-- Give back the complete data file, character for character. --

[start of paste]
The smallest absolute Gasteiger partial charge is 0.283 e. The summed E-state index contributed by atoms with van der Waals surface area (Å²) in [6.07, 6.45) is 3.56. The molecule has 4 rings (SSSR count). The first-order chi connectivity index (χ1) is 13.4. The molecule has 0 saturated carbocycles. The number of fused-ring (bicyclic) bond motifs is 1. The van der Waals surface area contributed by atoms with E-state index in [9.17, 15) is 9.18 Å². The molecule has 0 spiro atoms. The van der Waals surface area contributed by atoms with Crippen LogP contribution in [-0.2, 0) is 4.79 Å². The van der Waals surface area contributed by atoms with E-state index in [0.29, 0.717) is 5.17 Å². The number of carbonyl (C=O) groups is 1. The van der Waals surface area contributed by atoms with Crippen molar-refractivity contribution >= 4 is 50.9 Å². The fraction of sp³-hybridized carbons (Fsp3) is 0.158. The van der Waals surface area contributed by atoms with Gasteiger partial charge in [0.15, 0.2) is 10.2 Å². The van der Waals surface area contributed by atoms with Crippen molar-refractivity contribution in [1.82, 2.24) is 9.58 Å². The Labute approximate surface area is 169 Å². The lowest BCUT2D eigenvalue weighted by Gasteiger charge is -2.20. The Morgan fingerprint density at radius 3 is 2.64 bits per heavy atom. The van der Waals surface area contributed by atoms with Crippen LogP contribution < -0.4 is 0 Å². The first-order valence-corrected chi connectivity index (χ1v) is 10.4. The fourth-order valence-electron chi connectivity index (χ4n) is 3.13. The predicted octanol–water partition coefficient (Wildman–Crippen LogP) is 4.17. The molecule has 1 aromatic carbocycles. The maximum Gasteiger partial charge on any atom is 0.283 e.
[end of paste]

The smallest absolute Gasteiger partial charge is 0.283 e. The summed E-state index contributed by atoms with van der Waals surface area (Å²) in [6.07, 6.45) is 3.56. The molecule has 4 rings (SSSR count). The first-order chi connectivity index (χ1) is 13.4. The molecule has 0 saturated carbocycles. The number of fused-ring (bicyclic) bond motifs is 1. The van der Waals surface area contributed by atoms with E-state index in [9.17, 15) is 9.18 Å². The molecule has 0 spiro atoms. The van der Waals surface area contributed by atoms with Crippen LogP contribution in [-0.2, 0) is 4.79 Å². The van der Waals surface area contributed by atoms with E-state index in [0.29, 0.717) is 5.17 Å². The number of carbonyl (C=O) groups is 1. The van der Waals surface area contributed by atoms with Crippen molar-refractivity contribution >= 4 is 50.9 Å². The fraction of sp³-hybridized carbons (Fsp3) is 0.158. The van der Waals surface area contributed by atoms with Gasteiger partial charge in [0.15, 0.2) is 10.2 Å². The van der Waals surface area contributed by atoms with Crippen molar-refractivity contribution in [1.82, 2.24) is 9.58 Å². The Labute approximate surface area is 169 Å². The lowest BCUT2D eigenvalue weighted by Gasteiger charge is -2.20. The Morgan fingerprint density at radius 3 is 2.64 bits per heavy atom. The van der Waals surface area contributed by atoms with Crippen LogP contribution < -0.4 is 0 Å². The first-order valence-corrected chi connectivity index (χ1v) is 10.4. The fourth-order valence-electron chi connectivity index (χ4n) is 3.13. The predicted octanol–water partition coefficient (Wildman–Crippen LogP) is 4.17. The molecule has 1 aromatic carbocycles. The maximum Gasteiger partial charge on any atom is 0.283 e.